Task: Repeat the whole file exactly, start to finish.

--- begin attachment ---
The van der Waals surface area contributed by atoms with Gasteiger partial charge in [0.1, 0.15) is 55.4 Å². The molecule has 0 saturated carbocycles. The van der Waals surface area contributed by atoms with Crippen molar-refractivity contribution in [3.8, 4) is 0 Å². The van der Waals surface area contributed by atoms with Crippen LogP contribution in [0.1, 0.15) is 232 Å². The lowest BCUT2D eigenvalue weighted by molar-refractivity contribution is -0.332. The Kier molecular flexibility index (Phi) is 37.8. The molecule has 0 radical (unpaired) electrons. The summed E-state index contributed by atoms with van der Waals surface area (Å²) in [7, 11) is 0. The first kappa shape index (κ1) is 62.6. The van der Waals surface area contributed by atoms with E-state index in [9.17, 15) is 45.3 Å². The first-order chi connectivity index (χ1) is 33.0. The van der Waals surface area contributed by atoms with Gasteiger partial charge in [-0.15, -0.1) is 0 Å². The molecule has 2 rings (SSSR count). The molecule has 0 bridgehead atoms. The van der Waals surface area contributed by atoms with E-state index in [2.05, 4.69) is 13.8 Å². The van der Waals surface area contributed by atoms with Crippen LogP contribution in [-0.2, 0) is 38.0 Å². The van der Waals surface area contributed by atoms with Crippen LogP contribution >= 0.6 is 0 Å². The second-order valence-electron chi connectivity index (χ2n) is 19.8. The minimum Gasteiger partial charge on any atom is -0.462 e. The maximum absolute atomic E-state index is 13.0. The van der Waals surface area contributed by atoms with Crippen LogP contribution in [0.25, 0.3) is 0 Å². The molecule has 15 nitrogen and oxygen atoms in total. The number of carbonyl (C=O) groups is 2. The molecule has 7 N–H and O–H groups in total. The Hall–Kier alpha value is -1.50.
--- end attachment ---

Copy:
The van der Waals surface area contributed by atoms with Gasteiger partial charge in [0.1, 0.15) is 55.4 Å². The molecule has 0 saturated carbocycles. The van der Waals surface area contributed by atoms with Crippen molar-refractivity contribution in [3.8, 4) is 0 Å². The van der Waals surface area contributed by atoms with Crippen LogP contribution in [0.1, 0.15) is 232 Å². The lowest BCUT2D eigenvalue weighted by molar-refractivity contribution is -0.332. The Kier molecular flexibility index (Phi) is 37.8. The molecule has 0 radical (unpaired) electrons. The summed E-state index contributed by atoms with van der Waals surface area (Å²) in [7, 11) is 0. The first kappa shape index (κ1) is 62.6. The van der Waals surface area contributed by atoms with E-state index in [9.17, 15) is 45.3 Å². The first-order chi connectivity index (χ1) is 33.0. The van der Waals surface area contributed by atoms with Gasteiger partial charge in [-0.15, -0.1) is 0 Å². The molecule has 2 rings (SSSR count). The molecule has 0 bridgehead atoms. The van der Waals surface area contributed by atoms with E-state index in [2.05, 4.69) is 13.8 Å². The van der Waals surface area contributed by atoms with Crippen LogP contribution in [-0.2, 0) is 38.0 Å². The van der Waals surface area contributed by atoms with Crippen LogP contribution >= 0.6 is 0 Å². The second-order valence-electron chi connectivity index (χ2n) is 19.8. The minimum Gasteiger partial charge on any atom is -0.462 e. The maximum absolute atomic E-state index is 13.0. The van der Waals surface area contributed by atoms with Crippen LogP contribution in [0.25, 0.3) is 0 Å². The molecule has 15 nitrogen and oxygen atoms in total. The number of carbonyl (C=O) groups is 2. The molecule has 7 N–H and O–H groups in total. The Hall–Kier alpha value is -1.50.